After stuffing our faces with delicious Brazilian food we walked off some of the calories on Avenida Paulista, which is the Brazilian equivalent of New York’s Fifth Avenue. To say it is huge is a gross understatement: one million people pass by it every single day. The architecture of the buildings on Paulista is pretty varied: you can find anything from tall, glass high-rises to modern Brazilian architecture (best embodied by the MASP museum). However, by far my favorite building on Paulista is the Casa das Rosas (House of Roses) – it is the only remaining mansion on Avenida Paulista from Brazil’s coffee era (1800-1903). Originally, Avenida Paulista was built to house the mansions of the wealthy Paulistano (people from the city of São Paulo) coffee barons. However, over the years, these beautiful mansions were torn down to make space for high rises and the only mansion still standing is the Casa das Rosas, which is now a museum and cultural center.
We finished the day off by dining at a local pizzeria called Bendita Hora. Unlike the average American pizzeria, Bendita Hora serves both salty AND sweet pizzas. Yes you heard me…SWEET PIZZAS. We tried two different pizzas: pumpkin pizza and chicken pizza and finished off with the delicious Aphrodite pizza (what an appropriate name!) which consisted of melted chocolate, condensed milk, and strawberries. Oh and of course a cup of Brazilian coffee (it is pretty strong and resembles a three-shot espresso) with two cubes of gelatina de pinga (little gummy cubes made with cachaça).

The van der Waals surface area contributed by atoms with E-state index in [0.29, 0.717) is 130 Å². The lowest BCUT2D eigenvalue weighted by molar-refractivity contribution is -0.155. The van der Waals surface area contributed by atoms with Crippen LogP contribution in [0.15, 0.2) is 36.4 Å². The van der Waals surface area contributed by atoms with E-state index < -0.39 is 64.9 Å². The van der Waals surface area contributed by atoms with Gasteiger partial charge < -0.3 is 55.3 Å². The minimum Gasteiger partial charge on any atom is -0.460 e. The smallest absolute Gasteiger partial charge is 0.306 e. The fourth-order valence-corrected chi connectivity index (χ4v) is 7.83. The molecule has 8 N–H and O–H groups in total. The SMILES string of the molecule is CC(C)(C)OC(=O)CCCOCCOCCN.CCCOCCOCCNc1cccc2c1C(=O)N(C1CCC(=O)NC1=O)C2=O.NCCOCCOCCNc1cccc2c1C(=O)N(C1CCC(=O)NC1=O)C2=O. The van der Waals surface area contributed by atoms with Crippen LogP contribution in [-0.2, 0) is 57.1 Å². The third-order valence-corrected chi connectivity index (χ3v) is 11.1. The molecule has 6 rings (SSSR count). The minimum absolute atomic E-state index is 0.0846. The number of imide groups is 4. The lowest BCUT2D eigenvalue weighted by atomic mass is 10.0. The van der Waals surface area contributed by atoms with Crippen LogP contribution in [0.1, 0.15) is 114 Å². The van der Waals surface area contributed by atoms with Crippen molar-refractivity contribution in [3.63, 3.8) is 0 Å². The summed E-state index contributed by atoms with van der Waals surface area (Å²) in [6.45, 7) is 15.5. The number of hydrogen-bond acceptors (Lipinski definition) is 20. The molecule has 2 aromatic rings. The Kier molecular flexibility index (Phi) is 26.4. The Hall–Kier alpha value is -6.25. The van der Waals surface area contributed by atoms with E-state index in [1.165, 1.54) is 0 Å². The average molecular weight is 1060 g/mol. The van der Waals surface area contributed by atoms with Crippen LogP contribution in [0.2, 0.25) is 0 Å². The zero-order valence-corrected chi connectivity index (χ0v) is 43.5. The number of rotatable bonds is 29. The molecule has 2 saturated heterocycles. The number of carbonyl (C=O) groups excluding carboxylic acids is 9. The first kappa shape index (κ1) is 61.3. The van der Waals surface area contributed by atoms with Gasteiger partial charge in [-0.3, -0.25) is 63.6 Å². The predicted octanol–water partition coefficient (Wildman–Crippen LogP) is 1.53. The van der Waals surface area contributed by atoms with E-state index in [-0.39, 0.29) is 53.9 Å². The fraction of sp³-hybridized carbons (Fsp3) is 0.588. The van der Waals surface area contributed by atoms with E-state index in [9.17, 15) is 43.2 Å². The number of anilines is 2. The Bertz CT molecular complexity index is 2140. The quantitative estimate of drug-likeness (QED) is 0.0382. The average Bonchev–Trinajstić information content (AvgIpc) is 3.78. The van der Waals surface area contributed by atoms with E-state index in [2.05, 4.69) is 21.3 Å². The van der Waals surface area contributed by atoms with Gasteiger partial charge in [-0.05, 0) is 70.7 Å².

Fast-forward three days later to Monday, July 6th: the first day of my intensive summer Portuguese language class. Class was interesting, but long –it is three hours of Portuguese for four days a week- so I am just going to skip over that and get to the good stuff: the after-class cultural activities! Monday after class we went to the Parque da Água Branca (Whitewater Park), a multi-purpose park near my house complete with a playground for kids, an aquarium, a gazebo where you can rent books to read, and even animals like peacocks and monkeys and chickens (yes chickens) running free. Miraculously the animals don’t wander off and leave the park. Here I came across an animal called a sagui, which is a little monkey the size of a squirrel.